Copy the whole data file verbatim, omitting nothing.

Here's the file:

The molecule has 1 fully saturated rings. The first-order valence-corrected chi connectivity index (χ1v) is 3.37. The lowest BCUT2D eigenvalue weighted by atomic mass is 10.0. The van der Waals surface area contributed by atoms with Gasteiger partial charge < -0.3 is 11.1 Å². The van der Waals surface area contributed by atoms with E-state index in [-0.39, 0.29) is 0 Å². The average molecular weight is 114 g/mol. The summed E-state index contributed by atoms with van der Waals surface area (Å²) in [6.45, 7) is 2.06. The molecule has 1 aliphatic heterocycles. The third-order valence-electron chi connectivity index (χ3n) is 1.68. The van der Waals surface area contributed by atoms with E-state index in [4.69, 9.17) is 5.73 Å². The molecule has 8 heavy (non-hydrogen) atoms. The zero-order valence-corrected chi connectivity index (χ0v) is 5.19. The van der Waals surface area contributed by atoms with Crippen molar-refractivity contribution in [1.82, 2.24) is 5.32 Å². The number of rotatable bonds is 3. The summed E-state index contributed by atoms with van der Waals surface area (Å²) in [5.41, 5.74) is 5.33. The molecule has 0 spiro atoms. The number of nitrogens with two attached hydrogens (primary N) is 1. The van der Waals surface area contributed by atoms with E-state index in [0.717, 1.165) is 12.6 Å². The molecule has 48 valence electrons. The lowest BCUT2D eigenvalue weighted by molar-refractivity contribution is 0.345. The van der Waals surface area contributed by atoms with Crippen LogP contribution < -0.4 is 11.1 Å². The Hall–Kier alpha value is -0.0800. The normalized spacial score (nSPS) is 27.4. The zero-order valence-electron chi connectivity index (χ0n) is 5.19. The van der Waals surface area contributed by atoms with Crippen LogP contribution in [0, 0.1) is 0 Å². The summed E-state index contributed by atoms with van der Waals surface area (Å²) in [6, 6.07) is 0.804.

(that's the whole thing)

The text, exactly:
The molecule has 1 fully saturated rings. The first-order valence-corrected chi connectivity index (χ1v) is 3.37. The lowest BCUT2D eigenvalue weighted by atomic mass is 10.0. The van der Waals surface area contributed by atoms with Gasteiger partial charge < -0.3 is 11.1 Å². The van der Waals surface area contributed by atoms with E-state index in [-0.39, 0.29) is 0 Å². The average molecular weight is 114 g/mol. The summed E-state index contributed by atoms with van der Waals surface area (Å²) in [6.45, 7) is 2.06. The molecule has 1 aliphatic heterocycles. The third-order valence-electron chi connectivity index (χ3n) is 1.68. The van der Waals surface area contributed by atoms with E-state index in [4.69, 9.17) is 5.73 Å². The molecule has 8 heavy (non-hydrogen) atoms. The zero-order valence-corrected chi connectivity index (χ0v) is 5.19. The van der Waals surface area contributed by atoms with Crippen molar-refractivity contribution in [1.82, 2.24) is 5.32 Å². The number of rotatable bonds is 3. The summed E-state index contributed by atoms with van der Waals surface area (Å²) in [5.41, 5.74) is 5.33. The molecule has 0 spiro atoms. The number of nitrogens with two attached hydrogens (primary N) is 1. The van der Waals surface area contributed by atoms with E-state index in [0.717, 1.165) is 12.6 Å². The molecule has 48 valence electrons. The lowest BCUT2D eigenvalue weighted by molar-refractivity contribution is 0.345. The van der Waals surface area contributed by atoms with Crippen LogP contribution < -0.4 is 11.1 Å². The Hall–Kier alpha value is -0.0800. The normalized spacial score (nSPS) is 27.4. The zero-order valence-electron chi connectivity index (χ0n) is 5.19. The van der Waals surface area contributed by atoms with Crippen LogP contribution in [0, 0.1) is 0 Å². The summed E-state index contributed by atoms with van der Waals surface area (Å²) in [6, 6.07) is 0.804.